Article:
A BART train idled during strike in early July. (Justin Sullivan/Getty Images)
A BART train idled during strike in early July. (Justin Sullivan/Getty Images)

Update, Monday, Oct. 7: New Poll Numbers, Contract Gap Narrows

Suddenly, with a week to go until a 60-day cooling-off period expires, we’ve got signs of movement in the BART labor talks. The transit agency’s two biggest unions — the BART chapter of SEIU Local 1021 and the Amalgamated Transit Union Local 1555 — announced this morning they’ve reached “an understanding” on pension contributions with management negotiators. They also say they’re making a new proposal on two other issues that have frozen negotiations for months: pay and health-care benefits.

The unions say that they have an agreement with BART on a “cost-neutral swap” for future pension contributions (more on that below). BART wants union members to begin pension payments at 1 percent of their annual salary, rising to 4 percent of salary in the contract’s fourth year.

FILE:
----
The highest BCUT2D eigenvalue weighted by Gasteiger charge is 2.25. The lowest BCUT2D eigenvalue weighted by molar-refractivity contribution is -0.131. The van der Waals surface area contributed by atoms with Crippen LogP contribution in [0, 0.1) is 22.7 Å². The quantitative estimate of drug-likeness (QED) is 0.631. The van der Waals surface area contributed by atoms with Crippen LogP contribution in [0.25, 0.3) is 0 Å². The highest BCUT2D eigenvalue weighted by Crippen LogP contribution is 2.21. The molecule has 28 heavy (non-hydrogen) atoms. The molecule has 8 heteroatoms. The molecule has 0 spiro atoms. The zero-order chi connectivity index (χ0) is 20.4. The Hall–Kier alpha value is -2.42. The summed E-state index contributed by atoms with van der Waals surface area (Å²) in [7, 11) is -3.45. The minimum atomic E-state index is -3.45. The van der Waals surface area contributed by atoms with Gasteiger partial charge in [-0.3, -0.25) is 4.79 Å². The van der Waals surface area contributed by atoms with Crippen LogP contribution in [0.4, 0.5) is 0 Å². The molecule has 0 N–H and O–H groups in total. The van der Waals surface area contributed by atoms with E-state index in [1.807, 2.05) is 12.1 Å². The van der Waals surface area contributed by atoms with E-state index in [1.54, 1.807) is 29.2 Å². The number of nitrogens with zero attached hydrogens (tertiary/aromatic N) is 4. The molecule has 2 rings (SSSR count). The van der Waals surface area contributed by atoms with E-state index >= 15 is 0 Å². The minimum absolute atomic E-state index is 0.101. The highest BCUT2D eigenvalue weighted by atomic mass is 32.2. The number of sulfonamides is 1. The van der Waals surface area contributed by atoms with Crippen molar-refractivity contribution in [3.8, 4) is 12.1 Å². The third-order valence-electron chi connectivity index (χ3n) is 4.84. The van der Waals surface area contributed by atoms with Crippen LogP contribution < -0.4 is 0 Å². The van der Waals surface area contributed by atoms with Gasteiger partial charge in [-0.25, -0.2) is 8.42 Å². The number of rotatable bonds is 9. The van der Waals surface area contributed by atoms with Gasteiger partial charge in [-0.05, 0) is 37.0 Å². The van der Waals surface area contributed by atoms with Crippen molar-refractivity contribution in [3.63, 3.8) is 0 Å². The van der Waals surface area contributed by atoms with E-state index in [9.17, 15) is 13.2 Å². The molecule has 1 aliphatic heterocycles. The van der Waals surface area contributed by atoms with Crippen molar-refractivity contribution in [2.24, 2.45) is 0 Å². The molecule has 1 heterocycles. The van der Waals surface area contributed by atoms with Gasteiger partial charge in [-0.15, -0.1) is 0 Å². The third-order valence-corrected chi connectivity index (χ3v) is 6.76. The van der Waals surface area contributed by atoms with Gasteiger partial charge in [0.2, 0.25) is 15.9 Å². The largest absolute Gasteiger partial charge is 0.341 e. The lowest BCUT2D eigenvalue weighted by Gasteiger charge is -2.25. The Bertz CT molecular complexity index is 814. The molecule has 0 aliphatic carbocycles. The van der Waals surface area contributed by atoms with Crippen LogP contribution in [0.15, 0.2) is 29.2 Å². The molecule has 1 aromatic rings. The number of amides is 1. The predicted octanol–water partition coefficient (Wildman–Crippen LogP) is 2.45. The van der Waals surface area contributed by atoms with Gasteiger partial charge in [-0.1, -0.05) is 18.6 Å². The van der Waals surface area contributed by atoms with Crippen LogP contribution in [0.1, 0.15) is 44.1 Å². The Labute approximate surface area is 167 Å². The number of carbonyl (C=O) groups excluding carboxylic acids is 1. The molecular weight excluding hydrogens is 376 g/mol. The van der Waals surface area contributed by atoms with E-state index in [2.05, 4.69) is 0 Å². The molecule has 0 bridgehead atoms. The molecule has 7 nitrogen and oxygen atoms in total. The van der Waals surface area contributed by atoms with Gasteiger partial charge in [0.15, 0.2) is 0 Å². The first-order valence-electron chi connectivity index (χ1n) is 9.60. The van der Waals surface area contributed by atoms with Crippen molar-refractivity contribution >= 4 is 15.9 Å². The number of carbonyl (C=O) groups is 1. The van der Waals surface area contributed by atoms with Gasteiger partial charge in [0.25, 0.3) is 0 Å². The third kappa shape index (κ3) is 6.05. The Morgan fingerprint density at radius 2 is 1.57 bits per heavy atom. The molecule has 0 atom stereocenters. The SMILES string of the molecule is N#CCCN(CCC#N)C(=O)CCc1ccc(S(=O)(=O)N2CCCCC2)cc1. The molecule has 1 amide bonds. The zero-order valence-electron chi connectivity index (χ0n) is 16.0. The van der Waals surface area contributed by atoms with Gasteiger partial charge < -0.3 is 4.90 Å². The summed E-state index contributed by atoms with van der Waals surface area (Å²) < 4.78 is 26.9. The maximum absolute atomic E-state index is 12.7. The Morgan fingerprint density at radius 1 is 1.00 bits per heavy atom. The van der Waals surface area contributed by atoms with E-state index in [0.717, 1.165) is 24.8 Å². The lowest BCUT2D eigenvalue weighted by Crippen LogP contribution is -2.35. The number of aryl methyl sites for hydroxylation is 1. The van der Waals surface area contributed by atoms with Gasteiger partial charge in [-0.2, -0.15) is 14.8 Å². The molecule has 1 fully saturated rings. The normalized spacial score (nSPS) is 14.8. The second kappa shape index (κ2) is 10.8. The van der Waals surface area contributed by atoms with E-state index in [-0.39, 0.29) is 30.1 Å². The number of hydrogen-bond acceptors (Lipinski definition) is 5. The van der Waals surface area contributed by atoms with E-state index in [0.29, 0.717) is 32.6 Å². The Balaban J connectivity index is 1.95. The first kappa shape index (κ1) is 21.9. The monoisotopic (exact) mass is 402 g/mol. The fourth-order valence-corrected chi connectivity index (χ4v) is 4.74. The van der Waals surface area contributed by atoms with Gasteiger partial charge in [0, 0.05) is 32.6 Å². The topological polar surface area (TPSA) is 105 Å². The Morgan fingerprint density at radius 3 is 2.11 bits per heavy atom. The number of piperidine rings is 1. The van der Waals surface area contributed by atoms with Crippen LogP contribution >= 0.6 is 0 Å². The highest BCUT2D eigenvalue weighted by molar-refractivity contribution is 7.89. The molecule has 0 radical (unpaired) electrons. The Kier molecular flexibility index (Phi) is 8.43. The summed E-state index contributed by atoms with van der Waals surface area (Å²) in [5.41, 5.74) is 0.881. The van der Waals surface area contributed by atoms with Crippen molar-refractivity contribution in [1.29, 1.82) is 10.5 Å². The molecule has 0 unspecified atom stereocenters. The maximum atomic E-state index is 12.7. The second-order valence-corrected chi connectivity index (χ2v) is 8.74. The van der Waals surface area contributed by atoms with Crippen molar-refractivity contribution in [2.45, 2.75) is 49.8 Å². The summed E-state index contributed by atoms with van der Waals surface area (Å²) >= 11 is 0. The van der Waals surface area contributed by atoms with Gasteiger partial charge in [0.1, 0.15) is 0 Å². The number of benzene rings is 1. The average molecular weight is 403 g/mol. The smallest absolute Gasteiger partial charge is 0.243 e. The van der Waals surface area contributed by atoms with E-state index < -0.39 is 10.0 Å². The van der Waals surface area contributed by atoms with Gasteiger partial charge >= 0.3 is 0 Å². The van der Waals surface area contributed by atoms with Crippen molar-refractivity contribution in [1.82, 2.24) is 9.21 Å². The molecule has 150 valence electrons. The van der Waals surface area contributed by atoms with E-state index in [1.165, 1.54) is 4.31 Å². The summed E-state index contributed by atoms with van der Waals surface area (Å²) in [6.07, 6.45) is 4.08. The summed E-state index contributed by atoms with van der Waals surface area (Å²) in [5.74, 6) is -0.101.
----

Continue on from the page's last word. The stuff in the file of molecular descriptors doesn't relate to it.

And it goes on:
The unions also announced new proposals on pay and medical benefits:

  • A pay increase of about 12 percent over three years. That compares to their opening position of 23 percent over four years. BART has offered 10 percent over four years.
  • Additional small pay increases if BART ridership increases faster than the agency forecasts.
  • A 15 percent increase in health-care contributions for all BART workers. Currently, union members pay $92 a month for medical coverage, even if family members are included. BART has proposed continuing flat-rate payments for individual members and limiting payments for family coverage to the least expensive of either a Kaiser or Blue Shield plan.

Now back to that “cost-neutral swap” on pensions. Here’s how Mike Rosenberg of the San Jose Mercury News summarizes it:

“Both sides actually agreed on something, even if it was just on basic math: For every dollar in pay raises an employee would get, they could contribute 72 cents toward their pensions and still wind up with the same take-home paycheck since pension contributions are taken from pre-tax wages. But that formula doesn’t mean much yet since they can’t agree on either how much the pension contributions or pay increases should be.”